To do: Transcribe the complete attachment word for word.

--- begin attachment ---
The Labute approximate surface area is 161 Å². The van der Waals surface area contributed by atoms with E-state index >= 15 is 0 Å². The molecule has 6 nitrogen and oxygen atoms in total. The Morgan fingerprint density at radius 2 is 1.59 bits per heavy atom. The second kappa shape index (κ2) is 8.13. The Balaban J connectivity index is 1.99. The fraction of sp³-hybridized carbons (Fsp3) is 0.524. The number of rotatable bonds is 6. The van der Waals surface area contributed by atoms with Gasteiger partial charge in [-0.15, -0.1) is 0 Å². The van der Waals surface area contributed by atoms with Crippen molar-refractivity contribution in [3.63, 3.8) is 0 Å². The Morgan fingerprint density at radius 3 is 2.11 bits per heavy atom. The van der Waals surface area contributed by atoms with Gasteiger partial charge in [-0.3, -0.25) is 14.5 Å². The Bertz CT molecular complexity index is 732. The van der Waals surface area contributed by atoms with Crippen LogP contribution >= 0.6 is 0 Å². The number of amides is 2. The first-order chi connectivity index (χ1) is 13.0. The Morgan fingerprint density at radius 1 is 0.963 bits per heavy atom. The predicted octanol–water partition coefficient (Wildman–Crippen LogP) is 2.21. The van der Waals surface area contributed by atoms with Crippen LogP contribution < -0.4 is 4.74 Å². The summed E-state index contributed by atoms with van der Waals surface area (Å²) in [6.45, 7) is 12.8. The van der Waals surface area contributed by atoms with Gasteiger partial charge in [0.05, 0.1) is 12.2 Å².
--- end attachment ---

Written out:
The Labute approximate surface area is 161 Å². The van der Waals surface area contributed by atoms with E-state index >= 15 is 0 Å². The molecule has 6 nitrogen and oxygen atoms in total. The Morgan fingerprint density at radius 2 is 1.59 bits per heavy atom. The second kappa shape index (κ2) is 8.13. The Balaban J connectivity index is 1.99. The fraction of sp³-hybridized carbons (Fsp3) is 0.524. The number of rotatable bonds is 6. The van der Waals surface area contributed by atoms with Gasteiger partial charge in [-0.15, -0.1) is 0 Å². The van der Waals surface area contributed by atoms with Crippen molar-refractivity contribution in [3.63, 3.8) is 0 Å². The Morgan fingerprint density at radius 3 is 2.11 bits per heavy atom. The van der Waals surface area contributed by atoms with Gasteiger partial charge in [-0.3, -0.25) is 14.5 Å². The Bertz CT molecular complexity index is 732. The van der Waals surface area contributed by atoms with Crippen LogP contribution >= 0.6 is 0 Å². The number of amides is 2. The first-order chi connectivity index (χ1) is 13.0. The Morgan fingerprint density at radius 1 is 0.963 bits per heavy atom. The predicted octanol–water partition coefficient (Wildman–Crippen LogP) is 2.21. The van der Waals surface area contributed by atoms with Crippen LogP contribution < -0.4 is 4.74 Å². The summed E-state index contributed by atoms with van der Waals surface area (Å²) in [6.45, 7) is 12.8. The van der Waals surface area contributed by atoms with Gasteiger partial charge in [0.05, 0.1) is 12.2 Å².